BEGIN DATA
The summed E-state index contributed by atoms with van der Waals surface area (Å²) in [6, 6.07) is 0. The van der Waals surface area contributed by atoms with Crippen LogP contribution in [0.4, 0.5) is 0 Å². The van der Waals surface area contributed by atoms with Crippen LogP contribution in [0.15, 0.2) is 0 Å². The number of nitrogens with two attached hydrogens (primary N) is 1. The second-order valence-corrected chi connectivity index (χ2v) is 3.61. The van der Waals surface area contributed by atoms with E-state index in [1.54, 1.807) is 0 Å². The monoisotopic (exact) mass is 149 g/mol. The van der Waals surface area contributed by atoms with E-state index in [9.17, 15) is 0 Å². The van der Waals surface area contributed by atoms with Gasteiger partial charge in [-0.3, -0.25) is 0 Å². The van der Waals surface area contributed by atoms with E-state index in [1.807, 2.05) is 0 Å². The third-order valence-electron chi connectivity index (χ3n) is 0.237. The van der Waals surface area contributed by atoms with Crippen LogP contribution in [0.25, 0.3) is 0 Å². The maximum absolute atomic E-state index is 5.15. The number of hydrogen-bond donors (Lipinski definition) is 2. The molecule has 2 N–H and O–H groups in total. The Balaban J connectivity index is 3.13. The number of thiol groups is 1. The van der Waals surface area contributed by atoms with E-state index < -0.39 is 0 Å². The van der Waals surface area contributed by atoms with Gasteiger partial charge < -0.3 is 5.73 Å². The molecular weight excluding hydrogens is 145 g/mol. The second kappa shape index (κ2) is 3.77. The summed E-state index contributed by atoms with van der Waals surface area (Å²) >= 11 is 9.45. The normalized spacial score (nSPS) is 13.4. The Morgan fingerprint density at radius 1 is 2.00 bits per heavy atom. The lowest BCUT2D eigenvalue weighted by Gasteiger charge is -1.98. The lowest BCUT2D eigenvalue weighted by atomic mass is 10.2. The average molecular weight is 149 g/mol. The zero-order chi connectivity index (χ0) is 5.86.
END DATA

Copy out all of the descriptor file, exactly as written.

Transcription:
The summed E-state index contributed by atoms with van der Waals surface area (Å²) in [6, 6.07) is 0. The van der Waals surface area contributed by atoms with Crippen LogP contribution in [0.4, 0.5) is 0 Å². The van der Waals surface area contributed by atoms with Crippen LogP contribution in [0.15, 0.2) is 0 Å². The number of nitrogens with two attached hydrogens (primary N) is 1. The second-order valence-corrected chi connectivity index (χ2v) is 3.61. The van der Waals surface area contributed by atoms with E-state index in [1.54, 1.807) is 0 Å². The monoisotopic (exact) mass is 149 g/mol. The van der Waals surface area contributed by atoms with E-state index in [9.17, 15) is 0 Å². The van der Waals surface area contributed by atoms with Gasteiger partial charge in [-0.3, -0.25) is 0 Å². The van der Waals surface area contributed by atoms with E-state index in [1.807, 2.05) is 0 Å². The third-order valence-electron chi connectivity index (χ3n) is 0.237. The van der Waals surface area contributed by atoms with Crippen LogP contribution in [0.25, 0.3) is 0 Å². The maximum absolute atomic E-state index is 5.15. The number of hydrogen-bond donors (Lipinski definition) is 2. The molecule has 2 N–H and O–H groups in total. The Balaban J connectivity index is 3.13. The number of thiol groups is 1. The van der Waals surface area contributed by atoms with E-state index < -0.39 is 0 Å². The van der Waals surface area contributed by atoms with Gasteiger partial charge < -0.3 is 5.73 Å². The molecular weight excluding hydrogens is 145 g/mol. The second kappa shape index (κ2) is 3.77. The summed E-state index contributed by atoms with van der Waals surface area (Å²) >= 11 is 9.45. The normalized spacial score (nSPS) is 13.4. The Morgan fingerprint density at radius 1 is 2.00 bits per heavy atom. The lowest BCUT2D eigenvalue weighted by Gasteiger charge is -1.98. The lowest BCUT2D eigenvalue weighted by atomic mass is 10.2. The average molecular weight is 149 g/mol. The zero-order chi connectivity index (χ0) is 5.86.